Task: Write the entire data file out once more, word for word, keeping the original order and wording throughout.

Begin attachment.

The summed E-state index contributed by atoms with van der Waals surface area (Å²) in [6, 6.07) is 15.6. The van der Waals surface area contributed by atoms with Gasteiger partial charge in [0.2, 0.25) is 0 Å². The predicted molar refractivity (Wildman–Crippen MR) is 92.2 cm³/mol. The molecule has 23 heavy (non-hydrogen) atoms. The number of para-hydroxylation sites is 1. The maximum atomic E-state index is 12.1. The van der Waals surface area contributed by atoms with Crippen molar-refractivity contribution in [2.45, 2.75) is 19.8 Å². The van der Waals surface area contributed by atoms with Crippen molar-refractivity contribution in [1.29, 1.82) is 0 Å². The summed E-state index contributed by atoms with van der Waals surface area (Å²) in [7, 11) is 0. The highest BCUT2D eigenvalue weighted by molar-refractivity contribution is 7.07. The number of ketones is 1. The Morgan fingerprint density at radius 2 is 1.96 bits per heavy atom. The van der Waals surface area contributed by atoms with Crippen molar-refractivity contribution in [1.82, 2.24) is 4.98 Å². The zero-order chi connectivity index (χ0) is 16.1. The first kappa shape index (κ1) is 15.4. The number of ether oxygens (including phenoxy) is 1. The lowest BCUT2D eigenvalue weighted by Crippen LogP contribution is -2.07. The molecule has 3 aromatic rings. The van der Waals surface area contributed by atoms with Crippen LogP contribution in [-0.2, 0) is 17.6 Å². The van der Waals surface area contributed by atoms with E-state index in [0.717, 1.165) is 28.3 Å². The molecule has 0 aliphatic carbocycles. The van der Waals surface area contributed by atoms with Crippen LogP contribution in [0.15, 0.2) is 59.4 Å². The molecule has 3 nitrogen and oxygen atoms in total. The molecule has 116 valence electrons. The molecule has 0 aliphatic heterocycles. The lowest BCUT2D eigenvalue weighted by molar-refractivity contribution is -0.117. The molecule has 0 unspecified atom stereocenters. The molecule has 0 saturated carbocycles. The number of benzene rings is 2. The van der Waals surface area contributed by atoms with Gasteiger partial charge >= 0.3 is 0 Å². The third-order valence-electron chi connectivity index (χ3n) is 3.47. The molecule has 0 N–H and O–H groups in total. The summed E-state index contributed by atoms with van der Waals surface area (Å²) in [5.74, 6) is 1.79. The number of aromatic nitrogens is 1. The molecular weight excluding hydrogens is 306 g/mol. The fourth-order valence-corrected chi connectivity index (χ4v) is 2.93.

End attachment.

The summed E-state index contributed by atoms with van der Waals surface area (Å²) in [6, 6.07) is 15.6. The van der Waals surface area contributed by atoms with Gasteiger partial charge in [0.2, 0.25) is 0 Å². The predicted molar refractivity (Wildman–Crippen MR) is 92.2 cm³/mol. The molecule has 23 heavy (non-hydrogen) atoms. The number of para-hydroxylation sites is 1. The maximum atomic E-state index is 12.1. The van der Waals surface area contributed by atoms with Crippen molar-refractivity contribution in [2.45, 2.75) is 19.8 Å². The van der Waals surface area contributed by atoms with Crippen molar-refractivity contribution in [1.29, 1.82) is 0 Å². The summed E-state index contributed by atoms with van der Waals surface area (Å²) in [7, 11) is 0. The highest BCUT2D eigenvalue weighted by molar-refractivity contribution is 7.07. The number of ketones is 1. The Morgan fingerprint density at radius 2 is 1.96 bits per heavy atom. The van der Waals surface area contributed by atoms with Crippen molar-refractivity contribution in [1.82, 2.24) is 4.98 Å². The zero-order chi connectivity index (χ0) is 16.1. The first kappa shape index (κ1) is 15.4. The number of ether oxygens (including phenoxy) is 1. The lowest BCUT2D eigenvalue weighted by Crippen LogP contribution is -2.07. The molecule has 3 aromatic rings. The van der Waals surface area contributed by atoms with Crippen LogP contribution in [-0.2, 0) is 17.6 Å². The van der Waals surface area contributed by atoms with E-state index in [0.717, 1.165) is 28.3 Å². The molecule has 0 aliphatic carbocycles. The van der Waals surface area contributed by atoms with Crippen LogP contribution in [0.15, 0.2) is 59.4 Å². The molecule has 3 nitrogen and oxygen atoms in total. The molecule has 116 valence electrons. The molecule has 0 aliphatic heterocycles. The lowest BCUT2D eigenvalue weighted by molar-refractivity contribution is -0.117. The molecule has 0 unspecified atom stereocenters. The molecule has 0 saturated carbocycles. The number of benzene rings is 2. The van der Waals surface area contributed by atoms with Gasteiger partial charge >= 0.3 is 0 Å². The third-order valence-electron chi connectivity index (χ3n) is 3.47. The molecule has 0 N–H and O–H groups in total. The summed E-state index contributed by atoms with van der Waals surface area (Å²) in [5.74, 6) is 1.79. The number of aromatic nitrogens is 1. The molecular weight excluding hydrogens is 306 g/mol. The fourth-order valence-corrected chi connectivity index (χ4v) is 2.93.